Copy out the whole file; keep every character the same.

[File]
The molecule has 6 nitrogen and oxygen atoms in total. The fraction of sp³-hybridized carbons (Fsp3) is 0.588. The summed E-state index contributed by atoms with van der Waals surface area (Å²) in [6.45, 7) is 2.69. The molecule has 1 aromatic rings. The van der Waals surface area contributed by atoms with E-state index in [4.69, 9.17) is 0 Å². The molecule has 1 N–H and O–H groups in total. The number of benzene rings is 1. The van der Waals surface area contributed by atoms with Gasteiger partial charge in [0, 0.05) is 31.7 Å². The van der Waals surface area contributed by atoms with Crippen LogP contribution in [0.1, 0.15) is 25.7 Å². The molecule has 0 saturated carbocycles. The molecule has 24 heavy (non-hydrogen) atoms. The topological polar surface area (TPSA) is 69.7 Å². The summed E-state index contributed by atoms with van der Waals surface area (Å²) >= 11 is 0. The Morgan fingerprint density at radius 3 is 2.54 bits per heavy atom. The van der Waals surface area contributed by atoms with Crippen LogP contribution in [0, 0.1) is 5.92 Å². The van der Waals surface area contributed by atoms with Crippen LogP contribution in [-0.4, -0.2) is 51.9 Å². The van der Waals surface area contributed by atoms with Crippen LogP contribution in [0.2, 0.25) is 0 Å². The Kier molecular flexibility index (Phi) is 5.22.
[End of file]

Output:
The molecule has 6 nitrogen and oxygen atoms in total. The fraction of sp³-hybridized carbons (Fsp3) is 0.588. The summed E-state index contributed by atoms with van der Waals surface area (Å²) in [6.45, 7) is 2.69. The molecule has 1 aromatic rings. The van der Waals surface area contributed by atoms with E-state index in [4.69, 9.17) is 0 Å². The molecule has 1 N–H and O–H groups in total. The number of benzene rings is 1. The van der Waals surface area contributed by atoms with Gasteiger partial charge in [0, 0.05) is 31.7 Å². The van der Waals surface area contributed by atoms with Crippen LogP contribution in [0.1, 0.15) is 25.7 Å². The molecule has 0 saturated carbocycles. The molecule has 24 heavy (non-hydrogen) atoms. The topological polar surface area (TPSA) is 69.7 Å². The summed E-state index contributed by atoms with van der Waals surface area (Å²) >= 11 is 0. The Morgan fingerprint density at radius 3 is 2.54 bits per heavy atom. The van der Waals surface area contributed by atoms with Crippen LogP contribution in [0, 0.1) is 5.92 Å². The van der Waals surface area contributed by atoms with Crippen LogP contribution in [-0.4, -0.2) is 51.9 Å². The van der Waals surface area contributed by atoms with Crippen LogP contribution in [0.2, 0.25) is 0 Å². The Kier molecular flexibility index (Phi) is 5.22.